I hope I am forgiven for my noob question. But, does it make sense to think of Julia sets using other fields? More precisely I would like to think of fields in which closed and bounded isn't necessarily a compact set. I am not sure what this will give us, but some results that we know in complex numbers wouldn't hold (e.g. will the Julia sets and the filled Julia sets still remain compact and nonempty?).

$\begingroup$ Silverman's book "The Arithmetic of Dynamical Systems" deals with fields of characteristic p. In that situation there are maps with empty Julia sets and various other properties that differ from the situation over the complex numbers. $\endgroup$– FabianNov 16, 2011 at 10:19

2$\begingroup$ @Fabian I don't think Silverman's book does any local field of characteristic p. He certainly does the padics, but these have characteristic zero. They are also locally compact, so closed and bounded is compact there too. But, yes, sometimes Julia sets are empty and other things change. $\endgroup$– Felipe VolochNov 16, 2011 at 10:22

$\begingroup$ Indeed. I guess I got carried away by the reductions mod p. $\endgroup$– FabianNov 16, 2011 at 10:35

$\begingroup$ I mean, I think, its easy to restrict the julia set to the real algebraic numbers and arrive to some noncompact set. But why would it be interesting to look at Julia sets this way? $\endgroup$– Jose CapcoNov 16, 2011 at 11:57

3$\begingroup$ More promising, perhaps, would be fields $\mathbb C_p$. Complete metric, algebraically closed, but NOT locally compact. Why not start by studying the maps $z^2+c$ which were so interesting in $\mathbb C$... $\endgroup$– Gerald EdgarNov 16, 2011 at 13:41
3 Answers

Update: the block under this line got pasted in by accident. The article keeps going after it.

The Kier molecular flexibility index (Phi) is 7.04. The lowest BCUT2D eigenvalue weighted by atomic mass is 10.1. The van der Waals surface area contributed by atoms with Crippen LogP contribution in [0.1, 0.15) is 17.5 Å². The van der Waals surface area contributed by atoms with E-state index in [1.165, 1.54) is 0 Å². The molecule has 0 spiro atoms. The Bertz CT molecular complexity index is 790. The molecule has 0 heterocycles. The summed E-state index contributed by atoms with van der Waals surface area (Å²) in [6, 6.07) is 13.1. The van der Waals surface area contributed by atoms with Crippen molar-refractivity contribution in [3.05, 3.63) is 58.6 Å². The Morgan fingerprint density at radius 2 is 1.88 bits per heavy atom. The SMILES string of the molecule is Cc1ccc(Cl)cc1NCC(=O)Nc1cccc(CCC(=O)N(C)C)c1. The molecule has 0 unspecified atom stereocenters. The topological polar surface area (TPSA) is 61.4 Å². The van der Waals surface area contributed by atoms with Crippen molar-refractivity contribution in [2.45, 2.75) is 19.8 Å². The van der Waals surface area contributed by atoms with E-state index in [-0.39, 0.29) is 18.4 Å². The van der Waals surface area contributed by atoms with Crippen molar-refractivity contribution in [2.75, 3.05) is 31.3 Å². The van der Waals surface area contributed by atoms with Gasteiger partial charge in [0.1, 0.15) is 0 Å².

As noted, $\mathbb{Q}_p$ and its finite extensions are locally compact, but the Julia set is often empty. Indeed, in this case that the Fatou set is always nonempty, another difference from the compact case. However, since $\mathbb{Q}_p$ isn't algebraically closed, one might best compare dynamics over $\mathbb{Q}_p$ as being analogous in some ways to dynamics over $\mathbb{R}$. So the analogue of $\mathbb{C}$ is $\mathbb{C}_p$, the completion of the algebraic closure of $\mathbb{Q}_p$. Unfortunately, $\mathbb{C}_p$ is not locally compact (and of course, totally disconnected), so one can't use measuretheoretic arguments. For example, it's not easy to make sense of equidistribution. The modern solution is to instead look at Berkovich space. This is a locally compact and connected space that includes $\mathbb{P}^1(\mathbb{C}_p)$ as a sort of boundary. Two good introductions to Berkovich spaces are listed below. And in Berkovich space over $\mathbb{C}_p$, we're back to the situation where the Julia set is always nonempty.
I'll mention one other interesting difference between the complex and $p$adic cases. A famous theorem of Sullivan says that a rational map has no wandering domains in $\mathbb{P}^1(\mathbb{C})$. In opposition to this, Benedetto has constructed rational maps that do have wandering domains in $\mathbb{P}^1(\mathbb{C}_p)$. However, it is not known if wandering domains can exist in $\mathbb{P}^1(\mathbb{Q}_p)$.
When you say "other fields", I assume that you're thinking that $\mathbb{C}$ is where "ordinary" Julia sets live. If you're interested only in Julia sets of polynomials (over $\mathbb{C}$) then that's not a bad point of view. On the other hand, if you're interested in Julia sets of rational functions (over $\mathbb{C}$) then the ambient space that you're working with is really $\mathbb{C} \cup \{\infty\}$, the Riemann sphere. Of course, this isn't a field at all.
If you have a look at Milnor's book Dynamics in One Complex Variable, you'll see Julia sets developed not for arbitrary fields, but for arbitrary Riemann surfaces. So, the general situation is that you have a Riemann surface $X$ and a holomorphic map $f: X \to X$; any such $f$ has an associated Julia set $J(f) \subseteq X$. Taking $X$ to be the Riemann sphere, this means that $f$ is a rational function and $J(f)$ is the "ordinary" Julia set.
You may also construct Julia sets in the Quanternions $\mathbb{H}$. I guess that not all results about the Julia sets in $\mathbb{C}$ hold since this algebra is not kommutativ. I am sorry not to know details, but a think there are paper..

$\begingroup$ The obvious 'Mandelbrot set' over the quaternions is somewhat trivial: It is obtained by rotating the ordinary Mandelbrot set along imaginary directions. I guess Julia sets might be somewhat more interesting. $\endgroup$ Mar 29 at 15:27